TRAINING GRANTS

2019-2020 TRAINING GRANT RECIPIENTS

“Identification of biochemical signatures of pyrethroid resistance in invasive Aedes aegypti”

TRAINING

Our center offers training that is intended to provide career development opportunities for individuals interested in public-health-relevant research on vector-borne diseases and to enable additional research and training opportunities that will be sought from other sponsors.

"The PacVec training grant has been an excellent opportunity. The grant provided support for me to apply emerging techniques to questions of vector biology, and has allowed me to learn from and collaborate with vector control groups in California. I've really appreciated the opportunity to be a part of this community and to learn about the work and perspectives of other stakeholders." (Erin "Taylor" Kelly)

“Transcriptomic profiles of Ixodes pacificus under acaricide treatment and host blood meal“  

"The training grant from PacVec has substantially improved my academic experience. The grant paid for my tuition, provided me with a stipend, and funded my research. Prior to the grant, I was working part-time outside of the university to pay for my rent in one of the most expensive cities to live in, in the US. While the monetary gain improved my financial security and mental health, it also allowed me to devote more time to research. Through the grant, I was able to create a life-long friendship and collaboration with Angie Nakano and staff at San Mateo County Mosquito and Vector Control. The PacVec grant allowed me to pursue my research interests, invoked collaboration, and ultimately enhanced my success allowing me to continue on to a Ph.D." (Kacie Ring)

“Identification of social determinants of health associated with Aedes aegypti prevalence across Maricopa County

"Receiving a training grant from PacVec has allowed me the time I needed to focus on the work that I will complete for my dissertation. I have been able to learn a lot about mosquito vectors, mosquito-borne diseases, and statistical methods as I have completed this project." (Whitney Holeva-Eklund)

“Larval ecology of invasive Aedes aegypti and Aedes albopictus mosquitoes in southern California“  

"This is my first grant in my life; I learnt a lot personally and professionally. This is very essential for my future career development. I had the opportunity to work with the local Mosquito and Vector Control Districts, and benefited greatly from in-depth interaction with them and from field based ecological studies of mosquitoes and other vectors. I also got the chance to meet colleagues in the same field. From this experience, I deeply appreciate the value and contribution of vector biologists to society through research and community-based intervention for the prevention and control of vectors and vector-borne diseases." (Xiaoming Chloe Wang)

“Wolbachia infections in mosquitoes of Merced County”

"Receiving a training grant from PacVec has made a tremendous impact on my life. As a graduate student with the intention of pursuing academia, the training grant provided me with many opportunities for personal development. Most importantly, it allowed me the opportunity to give my first conference presentation at the 2020 MVCAC meeting in San Diego, and another at the PacVec annual meeting in Riverside. At both of these meetings I was able to build upon my network and learn through valuable conversations with my peers and other established professionals. Ultimately, the PacVec training grant awarded me invaluable insight into the research process that I can now build upon and share." (Ryan Jacobs)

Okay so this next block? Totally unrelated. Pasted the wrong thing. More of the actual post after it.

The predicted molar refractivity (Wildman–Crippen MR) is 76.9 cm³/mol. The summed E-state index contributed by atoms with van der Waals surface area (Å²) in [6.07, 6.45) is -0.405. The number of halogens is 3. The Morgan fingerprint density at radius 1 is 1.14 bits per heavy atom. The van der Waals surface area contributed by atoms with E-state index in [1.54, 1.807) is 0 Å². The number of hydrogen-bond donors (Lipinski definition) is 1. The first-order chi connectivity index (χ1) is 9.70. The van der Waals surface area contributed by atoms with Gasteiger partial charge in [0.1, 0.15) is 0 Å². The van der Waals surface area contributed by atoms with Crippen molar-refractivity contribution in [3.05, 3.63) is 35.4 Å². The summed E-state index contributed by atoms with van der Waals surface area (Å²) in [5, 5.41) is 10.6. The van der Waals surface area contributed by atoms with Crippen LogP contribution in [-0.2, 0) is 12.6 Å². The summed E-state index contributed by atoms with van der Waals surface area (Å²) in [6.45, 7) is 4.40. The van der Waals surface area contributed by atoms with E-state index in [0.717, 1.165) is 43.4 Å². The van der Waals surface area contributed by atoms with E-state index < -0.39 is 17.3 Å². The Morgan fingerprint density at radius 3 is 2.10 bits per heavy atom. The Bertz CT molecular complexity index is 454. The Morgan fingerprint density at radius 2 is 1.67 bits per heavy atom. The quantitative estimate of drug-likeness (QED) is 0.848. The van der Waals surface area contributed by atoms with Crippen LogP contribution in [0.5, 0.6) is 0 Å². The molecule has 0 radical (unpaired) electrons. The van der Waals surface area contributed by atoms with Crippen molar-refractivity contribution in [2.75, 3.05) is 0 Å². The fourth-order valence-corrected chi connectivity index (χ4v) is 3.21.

“Northern California physician assessment of knowledge, attitudes, and practices for Lyme disease in a low-endemic state“

“Receiving the PacVec training grant has provided me an opportunity to carry out research in an under-studied area of healthcare that being the knowledge, attitude and practice of Lyme disease in a low incident state in the U.S. such as California. The proposed study results could help tailor educational interventions and evaluate potential improvements to diagnostic testing. The main objective of this study was to describe clinicians' knowledge and practices regarding diagnostic testing for Lyme disease in a low endemic state. I believe my research project would provide educational messaging to physicians in California on the testing and treatment of Lyme disease." (Sharon Ichiko Brummitt)

“Next-generation-sequencing-based means for mosquito surveillance and detection of mosquito-borne pathogens

"The collaboration with the SLC Mosquito Abatement District started when I was still a postdoctoral fellow at the University of Utah, and I have been really enjoying it: I have learned so much! Moreover this work is consolidating fruitful professional relationships, playing on the strengths of industry, research lab (Mark Yandell lab at the University of Utah), and SLCMAD, which may not be that strong without the PacVec grant." (Aurélie Kapusta)